The recent move by Zhejiang province to ease restrictions for non-locals to obtain permanent residency in most cities of the province will attract more rural people to settle in urban areas and further bridge the urban-rural divide, said experts.
According to an official document published online on July 3 by the provincial government, restrictive policies related to residency applications in all of Zhejiang's cities — except for the provincial capital, Hangzhou — were to be abolished starting July 22.
In particular, it was announced in the six-part circular that restrictions for rural residents to live permanently in cities had been further relaxed.
Zhejiang is the first province in China to be designated as a demonstration zone for achieving common prosperity, said Zeng Gang, a professor from East China Normal University's Institute of Urban Development, "and the new initiatives will help with the pursuit of the goal by narrowing the income gap between cities in Zhejiang and between urban and rural areas."
Cai Jiming, a professor from Tsinghua University's Institute of Economics, said the initiatives could be a boon to the cities' workforce.
"More farmers choosing to permanently live in cities means more labor supply," Cai explained, adding that the relocations will also be key to future economic development, especially in the face of a declining population and labor force.
Statistics from the National Bureau of Statistics showed that China's population fell by 850,000 year-on-year to 1.41 billion in 2022, the first decline in more than six decades, while Zhejiang registered 65.7 million long-term residents by the end of 2022, up 370,000 year-on-year.
During the same period, the province recorded 412,000 births and 409,000 deaths.
Previously, it wasn't hard to encourage rural residents to live and work in cities for the short term, according to Cai, but it was difficult to persuade them to stay permanently, due to a lack of benefits they enjoyed from life in the countryside.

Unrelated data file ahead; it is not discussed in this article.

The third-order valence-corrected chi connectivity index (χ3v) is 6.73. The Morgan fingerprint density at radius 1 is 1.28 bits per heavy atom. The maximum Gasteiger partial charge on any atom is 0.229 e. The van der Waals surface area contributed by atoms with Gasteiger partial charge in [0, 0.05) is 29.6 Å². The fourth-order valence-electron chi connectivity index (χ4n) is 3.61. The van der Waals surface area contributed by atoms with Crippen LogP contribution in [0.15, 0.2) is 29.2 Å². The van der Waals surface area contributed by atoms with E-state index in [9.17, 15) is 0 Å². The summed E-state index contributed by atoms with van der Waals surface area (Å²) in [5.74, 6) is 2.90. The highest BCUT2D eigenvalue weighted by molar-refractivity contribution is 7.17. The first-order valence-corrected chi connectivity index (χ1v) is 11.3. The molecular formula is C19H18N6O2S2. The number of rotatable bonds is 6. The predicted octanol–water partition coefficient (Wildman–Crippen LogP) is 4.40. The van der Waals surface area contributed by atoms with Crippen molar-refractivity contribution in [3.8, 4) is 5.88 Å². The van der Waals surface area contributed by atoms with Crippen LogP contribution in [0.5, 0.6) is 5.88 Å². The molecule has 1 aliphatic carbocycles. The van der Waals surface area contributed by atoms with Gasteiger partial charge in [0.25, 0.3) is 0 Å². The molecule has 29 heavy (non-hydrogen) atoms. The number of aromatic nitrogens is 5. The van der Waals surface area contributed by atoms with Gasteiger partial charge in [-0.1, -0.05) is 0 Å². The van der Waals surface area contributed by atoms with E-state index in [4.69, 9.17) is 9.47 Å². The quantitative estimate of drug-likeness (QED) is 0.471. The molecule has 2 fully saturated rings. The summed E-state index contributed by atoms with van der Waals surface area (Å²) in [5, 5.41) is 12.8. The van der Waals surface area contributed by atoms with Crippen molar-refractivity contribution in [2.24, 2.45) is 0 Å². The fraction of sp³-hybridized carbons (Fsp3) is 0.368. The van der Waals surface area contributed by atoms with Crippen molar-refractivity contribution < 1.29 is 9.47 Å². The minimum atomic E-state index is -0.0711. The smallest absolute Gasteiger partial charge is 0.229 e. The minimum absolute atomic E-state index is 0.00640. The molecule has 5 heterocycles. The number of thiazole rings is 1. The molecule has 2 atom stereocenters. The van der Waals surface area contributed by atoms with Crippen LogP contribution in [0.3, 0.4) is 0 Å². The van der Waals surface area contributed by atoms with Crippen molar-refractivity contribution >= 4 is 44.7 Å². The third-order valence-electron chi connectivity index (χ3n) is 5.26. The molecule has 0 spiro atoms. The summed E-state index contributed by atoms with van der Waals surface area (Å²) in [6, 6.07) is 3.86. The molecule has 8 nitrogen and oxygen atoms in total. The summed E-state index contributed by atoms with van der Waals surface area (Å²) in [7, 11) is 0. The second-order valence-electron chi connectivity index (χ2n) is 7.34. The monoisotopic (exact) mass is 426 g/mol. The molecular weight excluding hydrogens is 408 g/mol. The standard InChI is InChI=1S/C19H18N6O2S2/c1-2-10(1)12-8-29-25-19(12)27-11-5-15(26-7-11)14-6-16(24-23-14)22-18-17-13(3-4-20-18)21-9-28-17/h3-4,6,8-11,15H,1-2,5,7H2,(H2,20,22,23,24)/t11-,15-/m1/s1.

Until recently, most Zhejiang farmers were reluctant to move their rural hukou, or household registration, to cities, as many villages or towns earned income from land management and collective enterprises, which would then be distributed to farmers with local hukou, Zeng added.
The farmers would have had to give up those benefits if they decided to opt for an urban hukou, Zeng said.
These concerns have been addressed in the newly released rules. For instance, the circular stipulated that rural residents who decide to become permanent urban residents should continue to enjoy their land contract rights, homesteading rights and the right to share in the proceeds from collective rural operations.
It has made employment security for rural migrants a top priority, including strengthening vocational skills training, and it has pledged to provide better education for their children, as well as better housing and healthcare for them and their families, among other benefits.
Experts also believe that the policy initiatives will speed up Zhejiang's urbanization.
"Only when a city reaches a certain size can it generate more benefits," Zeng said.
While Zhejiang is not the first to scrap household restrictions — provinces such as Anhui, Shandong and Jiangsu have introduced similar measures — it is among the earliest to systematically implement policies targeting rural populations.